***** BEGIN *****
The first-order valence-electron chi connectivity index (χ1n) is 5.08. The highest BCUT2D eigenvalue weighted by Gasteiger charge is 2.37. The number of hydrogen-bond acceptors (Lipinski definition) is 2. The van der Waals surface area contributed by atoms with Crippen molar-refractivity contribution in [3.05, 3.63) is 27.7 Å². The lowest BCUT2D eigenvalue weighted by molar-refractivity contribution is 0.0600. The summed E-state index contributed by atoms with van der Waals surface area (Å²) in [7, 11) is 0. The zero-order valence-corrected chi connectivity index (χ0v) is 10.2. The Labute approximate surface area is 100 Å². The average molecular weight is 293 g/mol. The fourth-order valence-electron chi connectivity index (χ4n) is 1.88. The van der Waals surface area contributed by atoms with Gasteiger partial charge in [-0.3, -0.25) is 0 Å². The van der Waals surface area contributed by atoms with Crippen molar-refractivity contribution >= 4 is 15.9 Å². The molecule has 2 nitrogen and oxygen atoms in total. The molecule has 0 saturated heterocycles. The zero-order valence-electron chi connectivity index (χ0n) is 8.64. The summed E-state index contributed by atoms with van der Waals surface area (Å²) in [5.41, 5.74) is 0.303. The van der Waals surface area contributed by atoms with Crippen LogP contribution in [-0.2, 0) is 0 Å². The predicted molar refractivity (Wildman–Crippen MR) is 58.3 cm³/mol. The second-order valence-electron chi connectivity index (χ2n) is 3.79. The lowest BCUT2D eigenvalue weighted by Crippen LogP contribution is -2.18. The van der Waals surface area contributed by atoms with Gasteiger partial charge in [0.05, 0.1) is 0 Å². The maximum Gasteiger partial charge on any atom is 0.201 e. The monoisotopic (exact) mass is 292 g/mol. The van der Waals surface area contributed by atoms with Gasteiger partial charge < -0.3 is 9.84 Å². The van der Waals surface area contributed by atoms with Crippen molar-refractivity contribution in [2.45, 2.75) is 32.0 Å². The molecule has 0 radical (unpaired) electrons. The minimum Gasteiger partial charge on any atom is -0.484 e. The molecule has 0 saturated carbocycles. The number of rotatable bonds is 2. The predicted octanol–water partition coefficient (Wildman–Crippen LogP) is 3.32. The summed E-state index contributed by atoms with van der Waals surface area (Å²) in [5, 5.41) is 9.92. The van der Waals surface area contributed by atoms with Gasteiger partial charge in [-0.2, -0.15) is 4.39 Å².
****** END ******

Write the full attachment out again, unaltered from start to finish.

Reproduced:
The first-order valence-electron chi connectivity index (χ1n) is 5.08. The highest BCUT2D eigenvalue weighted by Gasteiger charge is 2.37. The number of hydrogen-bond acceptors (Lipinski definition) is 2. The van der Waals surface area contributed by atoms with Crippen molar-refractivity contribution in [3.05, 3.63) is 27.7 Å². The lowest BCUT2D eigenvalue weighted by molar-refractivity contribution is 0.0600. The summed E-state index contributed by atoms with van der Waals surface area (Å²) in [7, 11) is 0. The zero-order valence-corrected chi connectivity index (χ0v) is 10.2. The Labute approximate surface area is 100 Å². The average molecular weight is 293 g/mol. The fourth-order valence-electron chi connectivity index (χ4n) is 1.88. The van der Waals surface area contributed by atoms with Gasteiger partial charge in [-0.3, -0.25) is 0 Å². The van der Waals surface area contributed by atoms with Crippen molar-refractivity contribution >= 4 is 15.9 Å². The molecule has 2 nitrogen and oxygen atoms in total. The molecule has 0 saturated heterocycles. The zero-order valence-electron chi connectivity index (χ0n) is 8.64. The summed E-state index contributed by atoms with van der Waals surface area (Å²) in [5.41, 5.74) is 0.303. The van der Waals surface area contributed by atoms with Crippen LogP contribution in [-0.2, 0) is 0 Å². The predicted molar refractivity (Wildman–Crippen MR) is 58.3 cm³/mol. The second-order valence-electron chi connectivity index (χ2n) is 3.79. The lowest BCUT2D eigenvalue weighted by Crippen LogP contribution is -2.18. The van der Waals surface area contributed by atoms with Gasteiger partial charge in [0.05, 0.1) is 0 Å². The maximum Gasteiger partial charge on any atom is 0.201 e. The monoisotopic (exact) mass is 292 g/mol. The van der Waals surface area contributed by atoms with Gasteiger partial charge < -0.3 is 9.84 Å². The van der Waals surface area contributed by atoms with Crippen molar-refractivity contribution in [2.45, 2.75) is 32.0 Å². The molecule has 0 radical (unpaired) electrons. The minimum Gasteiger partial charge on any atom is -0.484 e. The molecule has 0 saturated carbocycles. The number of rotatable bonds is 2. The predicted octanol–water partition coefficient (Wildman–Crippen LogP) is 3.32. The summed E-state index contributed by atoms with van der Waals surface area (Å²) in [5, 5.41) is 9.92. The van der Waals surface area contributed by atoms with Gasteiger partial charge in [-0.2, -0.15) is 4.39 Å².